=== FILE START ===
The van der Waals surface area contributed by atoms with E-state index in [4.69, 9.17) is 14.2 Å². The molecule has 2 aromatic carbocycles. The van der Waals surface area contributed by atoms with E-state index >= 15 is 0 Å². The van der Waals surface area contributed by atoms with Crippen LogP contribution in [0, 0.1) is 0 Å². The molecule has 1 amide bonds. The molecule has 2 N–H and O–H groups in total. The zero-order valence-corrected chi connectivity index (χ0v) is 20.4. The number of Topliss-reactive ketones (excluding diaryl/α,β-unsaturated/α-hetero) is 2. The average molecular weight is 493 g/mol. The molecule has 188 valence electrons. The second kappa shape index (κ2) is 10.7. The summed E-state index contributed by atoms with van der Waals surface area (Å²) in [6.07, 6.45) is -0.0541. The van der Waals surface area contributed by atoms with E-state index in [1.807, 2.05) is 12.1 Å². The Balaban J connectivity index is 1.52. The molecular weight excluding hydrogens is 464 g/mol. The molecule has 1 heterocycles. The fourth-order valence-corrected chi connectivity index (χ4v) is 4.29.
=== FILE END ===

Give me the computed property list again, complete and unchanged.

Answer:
The van der Waals surface area contributed by atoms with E-state index in [4.69, 9.17) is 14.2 Å². The molecule has 2 aromatic carbocycles. The van der Waals surface area contributed by atoms with E-state index >= 15 is 0 Å². The van der Waals surface area contributed by atoms with Crippen LogP contribution in [0, 0.1) is 0 Å². The molecule has 1 amide bonds. The molecule has 2 N–H and O–H groups in total. The zero-order valence-corrected chi connectivity index (χ0v) is 20.4. The number of Topliss-reactive ketones (excluding diaryl/α,β-unsaturated/α-hetero) is 2. The average molecular weight is 493 g/mol. The molecule has 188 valence electrons. The second kappa shape index (κ2) is 10.7. The summed E-state index contributed by atoms with van der Waals surface area (Å²) in [6.07, 6.45) is -0.0541. The van der Waals surface area contributed by atoms with E-state index in [1.807, 2.05) is 12.1 Å². The Balaban J connectivity index is 1.52. The molecular weight excluding hydrogens is 464 g/mol. The molecule has 1 heterocycles. The fourth-order valence-corrected chi connectivity index (χ4v) is 4.29.